The Big Squeeze
The time has finally come; social media sites are cashing in on their hard-earned users. That’s right, folks; let no pageview go un-monetized. Let’s see how our favorite social media sites are making a buck.
Pre-IPO, I count 3 Facebook products related to ads: their original ads, sponsored stories, and newsfeed ads (really close to their IPO, I might add). Post-IPO, I count 7 products, including the recently announced video ads. Recently, rumors have swirled that video ads might not be making their debut until next year, but the bottom line is that they ARE coming.
Additionally, Facebook and Google recently announced that Doubleclick advertisers will be able to purchase FBX inventory from the Doubleclick interface; this is a win-win-win for Facebook, Google, and advertisers, and since it will allow marketers to make more targeted, well-attributed buys, it should mean a win for Facebook users in the form of better, more relevant advertising.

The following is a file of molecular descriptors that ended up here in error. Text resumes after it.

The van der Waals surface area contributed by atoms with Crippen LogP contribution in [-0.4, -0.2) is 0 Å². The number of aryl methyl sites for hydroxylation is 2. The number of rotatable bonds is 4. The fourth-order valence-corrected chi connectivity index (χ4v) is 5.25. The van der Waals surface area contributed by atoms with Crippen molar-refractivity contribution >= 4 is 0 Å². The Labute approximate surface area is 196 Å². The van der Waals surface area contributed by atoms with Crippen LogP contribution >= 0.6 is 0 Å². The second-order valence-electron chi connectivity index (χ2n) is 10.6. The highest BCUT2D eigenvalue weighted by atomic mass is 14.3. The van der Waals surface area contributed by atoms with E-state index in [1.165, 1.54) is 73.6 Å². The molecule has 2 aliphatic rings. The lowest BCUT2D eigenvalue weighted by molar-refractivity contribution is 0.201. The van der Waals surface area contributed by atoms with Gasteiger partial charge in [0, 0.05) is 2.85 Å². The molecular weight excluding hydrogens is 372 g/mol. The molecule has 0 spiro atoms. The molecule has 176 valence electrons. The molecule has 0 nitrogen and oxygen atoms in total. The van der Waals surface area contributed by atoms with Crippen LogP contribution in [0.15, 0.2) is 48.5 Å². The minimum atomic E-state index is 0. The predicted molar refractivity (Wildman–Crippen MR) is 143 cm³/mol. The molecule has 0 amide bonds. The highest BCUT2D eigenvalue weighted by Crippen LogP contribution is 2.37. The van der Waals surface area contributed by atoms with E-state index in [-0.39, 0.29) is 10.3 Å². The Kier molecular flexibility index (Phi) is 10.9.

Another big Facebook-related announcement was the unveiling of Google+’s take on Sponsored Stories. The upshot of this announcement was the release of a simple-to-use opt-out; hopefully that puts some pressure on Facebook to do the same. These ads are kind of a big deal; they’re going to show up in search results, which means that, for the first time ever, we can tie intent to social sponsorship. This provides some huge incentive for brands to get active on Google+ and get users to do the same.
Twitter hasn’t announced any new ads just yet, but they have rolled out a new image feature which, coupled with sponsored tweets, looks remarkably like a banner advertisement to me. I would also point to Facebook’s product profile post-IPO – as a publically traded company, Twitter might have a much greater incentive to add new advertisements.
Pinterest, Tumblr, Instagram, and LinkedIn
I was going to write about these networks separately, but all three are going to offer essentially the same thing; a newsfeed-styled advertisement that promotes a specific piece of content posted by a brand. Currently, LinkedIn is the only advertiser offering a self-serve option, but expect all of these advertisers to make these ads open to the public in the near future.
What are your thoughts on social networks cashing in? Too soon, or too much? Sound off in the comments.